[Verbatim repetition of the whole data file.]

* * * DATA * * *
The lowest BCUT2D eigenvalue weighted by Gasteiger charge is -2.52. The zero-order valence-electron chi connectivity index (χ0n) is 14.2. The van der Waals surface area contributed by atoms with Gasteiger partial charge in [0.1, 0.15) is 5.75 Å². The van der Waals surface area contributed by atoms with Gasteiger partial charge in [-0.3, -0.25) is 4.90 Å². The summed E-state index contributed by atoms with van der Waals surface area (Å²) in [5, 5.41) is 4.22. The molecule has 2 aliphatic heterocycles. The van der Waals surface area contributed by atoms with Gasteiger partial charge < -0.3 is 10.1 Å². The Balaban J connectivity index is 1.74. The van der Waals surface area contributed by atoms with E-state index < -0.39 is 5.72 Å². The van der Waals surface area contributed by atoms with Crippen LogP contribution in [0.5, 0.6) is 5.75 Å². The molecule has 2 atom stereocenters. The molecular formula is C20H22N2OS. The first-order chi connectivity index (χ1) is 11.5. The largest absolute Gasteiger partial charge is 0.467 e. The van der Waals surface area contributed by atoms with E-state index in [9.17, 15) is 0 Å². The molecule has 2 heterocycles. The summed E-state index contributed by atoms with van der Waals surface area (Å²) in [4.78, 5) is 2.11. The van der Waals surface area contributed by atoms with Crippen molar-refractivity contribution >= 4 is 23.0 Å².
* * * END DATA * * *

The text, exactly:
The lowest BCUT2D eigenvalue weighted by Gasteiger charge is -2.52. The zero-order valence-electron chi connectivity index (χ0n) is 14.2. The van der Waals surface area contributed by atoms with Gasteiger partial charge in [0.1, 0.15) is 5.75 Å². The van der Waals surface area contributed by atoms with Gasteiger partial charge in [-0.3, -0.25) is 4.90 Å². The summed E-state index contributed by atoms with van der Waals surface area (Å²) in [5, 5.41) is 4.22. The molecule has 2 aliphatic heterocycles. The van der Waals surface area contributed by atoms with Gasteiger partial charge < -0.3 is 10.1 Å². The Balaban J connectivity index is 1.74. The van der Waals surface area contributed by atoms with E-state index < -0.39 is 5.72 Å². The van der Waals surface area contributed by atoms with Crippen LogP contribution in [0.5, 0.6) is 5.75 Å². The molecule has 2 atom stereocenters. The molecular formula is C20H22N2OS. The first-order chi connectivity index (χ1) is 11.5. The largest absolute Gasteiger partial charge is 0.467 e. The van der Waals surface area contributed by atoms with E-state index in [9.17, 15) is 0 Å². The molecule has 2 heterocycles. The summed E-state index contributed by atoms with van der Waals surface area (Å²) in [4.78, 5) is 2.11. The van der Waals surface area contributed by atoms with Crippen molar-refractivity contribution >= 4 is 23.0 Å².